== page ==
Barrio del Artista/ Artists Neighborhood: This is located at 8 Norte between 4 and 6 Oriente. Just north of the touristy artisans market or Mercado de Artesanias, this is an attractive area where the small stalls were turned into artists studios. You can see artists at work and purchase their work. Several were doing portraits on the street. It is a nice place to walk and then stop in at Café del Artista in the plaza at the north end where there is live music and coffee.
The Casa de los Muñecos: At 2 Norte 4, this highly decorated building houses the University Museum or BUAP. This building combines elements that were common in Pueblan 18th Century Baroque architecture: stone work, brick, tile panels, mortar and ironwork. There are also human figures depicted on the tiles. The Museum is worth a visit. There was a temporary exhibition of contemporary art on the first floor. Upstairs the focus was more on religious art with some Rufino Tamayo pieces and other contemporary works at the end. The restaurant at the back of the building is supposed to be very good and offers regional specialties. Unfortunately it was closed when I was in town.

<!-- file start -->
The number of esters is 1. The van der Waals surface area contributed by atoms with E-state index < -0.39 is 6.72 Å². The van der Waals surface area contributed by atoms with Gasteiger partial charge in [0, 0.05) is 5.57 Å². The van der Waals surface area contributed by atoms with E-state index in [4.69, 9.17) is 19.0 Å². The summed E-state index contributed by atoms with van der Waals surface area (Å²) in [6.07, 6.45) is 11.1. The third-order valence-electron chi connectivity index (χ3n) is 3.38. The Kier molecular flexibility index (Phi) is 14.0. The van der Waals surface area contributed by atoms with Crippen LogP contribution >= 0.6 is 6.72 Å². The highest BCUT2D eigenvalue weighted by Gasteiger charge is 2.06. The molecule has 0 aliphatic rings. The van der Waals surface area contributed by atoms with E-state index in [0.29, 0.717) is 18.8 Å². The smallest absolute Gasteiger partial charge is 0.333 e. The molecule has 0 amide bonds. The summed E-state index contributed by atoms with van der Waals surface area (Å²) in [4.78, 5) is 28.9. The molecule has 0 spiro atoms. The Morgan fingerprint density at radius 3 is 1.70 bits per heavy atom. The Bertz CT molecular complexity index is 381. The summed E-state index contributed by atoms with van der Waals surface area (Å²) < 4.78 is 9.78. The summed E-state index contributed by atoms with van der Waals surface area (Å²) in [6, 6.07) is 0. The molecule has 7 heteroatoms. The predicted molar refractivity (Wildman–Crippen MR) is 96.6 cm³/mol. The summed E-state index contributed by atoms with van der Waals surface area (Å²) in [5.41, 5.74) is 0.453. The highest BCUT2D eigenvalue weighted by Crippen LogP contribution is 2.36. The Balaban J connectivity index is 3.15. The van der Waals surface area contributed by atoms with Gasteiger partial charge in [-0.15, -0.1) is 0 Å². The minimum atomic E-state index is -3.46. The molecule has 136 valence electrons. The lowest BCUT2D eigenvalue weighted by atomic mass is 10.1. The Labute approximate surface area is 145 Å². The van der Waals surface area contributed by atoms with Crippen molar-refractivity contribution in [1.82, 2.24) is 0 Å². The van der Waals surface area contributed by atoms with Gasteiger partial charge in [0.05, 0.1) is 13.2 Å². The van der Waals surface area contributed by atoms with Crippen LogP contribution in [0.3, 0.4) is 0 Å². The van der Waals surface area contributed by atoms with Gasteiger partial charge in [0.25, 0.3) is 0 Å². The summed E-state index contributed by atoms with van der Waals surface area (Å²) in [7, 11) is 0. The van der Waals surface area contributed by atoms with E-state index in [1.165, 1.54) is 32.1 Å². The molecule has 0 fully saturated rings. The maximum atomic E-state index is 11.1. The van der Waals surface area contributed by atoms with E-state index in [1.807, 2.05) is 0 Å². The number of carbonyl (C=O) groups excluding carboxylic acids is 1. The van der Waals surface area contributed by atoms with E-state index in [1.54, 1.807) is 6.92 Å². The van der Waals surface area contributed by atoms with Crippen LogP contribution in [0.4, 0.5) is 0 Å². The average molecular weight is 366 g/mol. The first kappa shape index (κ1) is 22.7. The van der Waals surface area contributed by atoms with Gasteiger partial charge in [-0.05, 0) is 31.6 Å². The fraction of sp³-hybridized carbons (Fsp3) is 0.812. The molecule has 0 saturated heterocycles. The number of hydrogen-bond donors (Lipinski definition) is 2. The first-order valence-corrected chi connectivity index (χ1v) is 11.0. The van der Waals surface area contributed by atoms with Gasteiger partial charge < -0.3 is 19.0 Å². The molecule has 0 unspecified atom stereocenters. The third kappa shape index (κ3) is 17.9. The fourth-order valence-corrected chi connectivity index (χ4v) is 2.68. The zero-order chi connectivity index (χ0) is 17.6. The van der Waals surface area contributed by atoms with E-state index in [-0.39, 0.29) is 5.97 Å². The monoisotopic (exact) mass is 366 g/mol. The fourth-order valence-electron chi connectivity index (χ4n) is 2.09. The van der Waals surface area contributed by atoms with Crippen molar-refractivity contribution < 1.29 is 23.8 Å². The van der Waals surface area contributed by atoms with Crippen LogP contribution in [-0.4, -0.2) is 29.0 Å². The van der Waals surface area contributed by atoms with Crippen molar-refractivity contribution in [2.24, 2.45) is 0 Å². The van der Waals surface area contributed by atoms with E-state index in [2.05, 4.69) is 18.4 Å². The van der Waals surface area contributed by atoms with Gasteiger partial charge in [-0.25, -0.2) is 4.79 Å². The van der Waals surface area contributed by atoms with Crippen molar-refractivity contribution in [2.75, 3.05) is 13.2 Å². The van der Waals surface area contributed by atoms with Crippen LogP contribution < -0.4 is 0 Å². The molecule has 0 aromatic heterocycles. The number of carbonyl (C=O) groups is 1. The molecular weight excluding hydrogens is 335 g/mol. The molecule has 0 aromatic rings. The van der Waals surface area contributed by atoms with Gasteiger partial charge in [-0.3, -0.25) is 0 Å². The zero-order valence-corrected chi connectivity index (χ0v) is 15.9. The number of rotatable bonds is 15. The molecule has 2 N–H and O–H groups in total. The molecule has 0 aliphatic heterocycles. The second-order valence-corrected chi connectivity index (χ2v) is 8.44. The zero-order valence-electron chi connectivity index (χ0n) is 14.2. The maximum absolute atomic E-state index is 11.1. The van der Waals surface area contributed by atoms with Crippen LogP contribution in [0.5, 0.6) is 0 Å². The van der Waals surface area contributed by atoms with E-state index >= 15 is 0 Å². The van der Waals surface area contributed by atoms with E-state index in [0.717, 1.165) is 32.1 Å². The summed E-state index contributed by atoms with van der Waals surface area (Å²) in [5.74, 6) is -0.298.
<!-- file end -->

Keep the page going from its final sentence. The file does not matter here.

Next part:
Museo Amparo: At 2 Sur #708 and 7 Oriente, this museum is definitely worth the visit. It has a large pre-Hispanic collection of artifacts from all over Mexico. There is also exhibition space where you can see some current exhibitions. I saw some contemporary art as well as a good architectural exhibit. Make sure to visit the sleek rooftop cafe.
Museo Internacional del Barroco: This is a newly opened museum in a contemporary building, houses highlights of the Baroque period in the 17th and 18th centuries. Its minimalist design was by Pritzker Prize–winning architect Toyo Ito. Their restaurant gets good reviews by my friends.
I also read that the Museo Casa de Alfeñique features exhibits of regional art, commerce and industry plus 18th to 19th-century period rooms. Av. 4 Ote. No.416